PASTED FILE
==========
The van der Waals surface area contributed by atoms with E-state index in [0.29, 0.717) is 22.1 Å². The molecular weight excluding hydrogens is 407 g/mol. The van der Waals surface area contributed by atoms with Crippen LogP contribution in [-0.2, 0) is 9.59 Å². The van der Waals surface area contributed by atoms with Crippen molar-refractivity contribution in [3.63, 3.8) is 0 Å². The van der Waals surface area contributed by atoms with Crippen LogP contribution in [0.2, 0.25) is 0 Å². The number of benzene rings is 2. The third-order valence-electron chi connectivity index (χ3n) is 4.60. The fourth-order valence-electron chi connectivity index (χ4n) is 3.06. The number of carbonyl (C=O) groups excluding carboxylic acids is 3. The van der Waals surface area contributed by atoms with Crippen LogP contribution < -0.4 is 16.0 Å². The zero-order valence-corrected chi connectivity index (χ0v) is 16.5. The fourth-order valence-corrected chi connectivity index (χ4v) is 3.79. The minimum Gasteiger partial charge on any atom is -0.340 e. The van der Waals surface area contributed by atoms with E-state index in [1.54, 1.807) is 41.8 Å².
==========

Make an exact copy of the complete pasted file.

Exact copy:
The van der Waals surface area contributed by atoms with E-state index in [0.29, 0.717) is 22.1 Å². The molecular weight excluding hydrogens is 407 g/mol. The van der Waals surface area contributed by atoms with Crippen LogP contribution in [-0.2, 0) is 9.59 Å². The van der Waals surface area contributed by atoms with Crippen molar-refractivity contribution in [3.63, 3.8) is 0 Å². The van der Waals surface area contributed by atoms with Crippen LogP contribution in [0.2, 0.25) is 0 Å². The number of benzene rings is 2. The third-order valence-electron chi connectivity index (χ3n) is 4.60. The fourth-order valence-electron chi connectivity index (χ4n) is 3.06. The number of carbonyl (C=O) groups excluding carboxylic acids is 3. The van der Waals surface area contributed by atoms with Crippen LogP contribution < -0.4 is 16.0 Å². The zero-order valence-corrected chi connectivity index (χ0v) is 16.5. The fourth-order valence-corrected chi connectivity index (χ4v) is 3.79. The minimum Gasteiger partial charge on any atom is -0.340 e. The van der Waals surface area contributed by atoms with E-state index in [1.54, 1.807) is 41.8 Å².